After sleeping in a bit, I was ready to hit the water. Fueled by a one sugar con leche, I joined some sunset friends over on “Dog Beach” – a small slip of sand populated by the hippies, windsurfers, and golden retrievers that abounded on the island. It was my first waking morning and it was absolutely gorgeous. I was just about to plunge in when one smiling member of the group offered me a couple of cubensis cups that I happily munched down. In no time, I was one with the oceanic pulse of a small planet orbiting in the solar system of a vast swirling universe.
I was swimming in time to the mesmerizing sound and rhythm of my breathing when from deep within I gradually discerned a sweet French woman’s voice calling my name. There, swimming nearby, naked and perfectly tanned, was the girl from the night before. I swam to her and we kissed. And as we kissed, she said “Hey be-bee, watch for zee jelly feesh!” Wham! A lightning bolt zapped my beshroomed nervous system, lifting me out of the water and zooming me back to shore. It looked like someone had wrapped a pepperoni around my left forearm. I washed off the tendril, noting the succession of tiny puncture wounds, and the fact that it felt like someone was holding a hot poker to my inner elbow. I asked everyone on the beach, all of whom were also tripping, what to do and got a different response from everyone, including a lot of “Wows” and “Man O’War” and “That’s bad, man” until my friend who’d given me the mushrooms suggested that I just “hit it with some aloe, lie down and forget about it.” I mumbled some agreement and joined the others gathered on the wooden deck beside the beach where I stretched out and closed my eyes.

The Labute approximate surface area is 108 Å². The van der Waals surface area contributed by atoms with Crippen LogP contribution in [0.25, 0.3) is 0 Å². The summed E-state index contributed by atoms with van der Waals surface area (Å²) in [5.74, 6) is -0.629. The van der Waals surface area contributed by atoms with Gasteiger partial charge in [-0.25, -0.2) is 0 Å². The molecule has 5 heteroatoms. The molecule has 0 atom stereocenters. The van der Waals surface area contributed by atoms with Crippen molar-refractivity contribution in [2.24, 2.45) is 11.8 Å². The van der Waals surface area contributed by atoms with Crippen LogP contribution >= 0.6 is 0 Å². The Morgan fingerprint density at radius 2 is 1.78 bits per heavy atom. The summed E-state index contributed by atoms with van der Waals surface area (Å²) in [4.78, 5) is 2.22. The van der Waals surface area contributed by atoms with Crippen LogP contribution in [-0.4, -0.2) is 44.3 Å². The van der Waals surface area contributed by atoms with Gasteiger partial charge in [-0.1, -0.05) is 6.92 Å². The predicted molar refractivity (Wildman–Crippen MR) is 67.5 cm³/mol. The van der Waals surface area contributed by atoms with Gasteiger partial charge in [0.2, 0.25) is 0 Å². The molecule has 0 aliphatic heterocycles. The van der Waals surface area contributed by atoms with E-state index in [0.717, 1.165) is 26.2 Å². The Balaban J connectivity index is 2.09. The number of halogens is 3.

After about twenty minutes (which seemed much longer) I was in a deep meditative state, feeling the burning subside, relieved and relaxed by the restorative powers of the mushrooms. Suddenly, a sharp pain hit my right ribcage and a sound like “YASSUP!” echoed from a great distance. I blinked awake and heard it again: “YASSUP!” Shielding my eyes against the sun, I made out the silhouette of what looked like a ten-foot tall cop. He said it again: “Get your ass up!” I looked around. Everyone else had left the deck and was mingling nearby. Apparently we’d been trespassing, had been ordered to leave, and the officer had taken my blistered bliss as defiance. I struggled to my feet, assured the policeman that I meant no harm, and joined my compadres.
They decided that it was time for a cold draft and some eight ball at the Bottle Cap. It was almost Happy Hour! As the first sip of cold beer soothed my throat I marked my first full waking day in Key West. Soon it would be sunset. Will was sure to be there. So were the girls. Tony and Twist would be back at the bar.
Bud Navero, a native New Yorker, has been a poet, playwright, journalist, teacher and raconteur in Key West for more than forty years. He arrived in Key West in the Class of ‘75 after getting his PHD in Literature from SUNY Buffalo and he also studied film at the Center for Media Studies. Key West Confidential can be found on Amazon, and locally at the OKW Lounge & Galleria.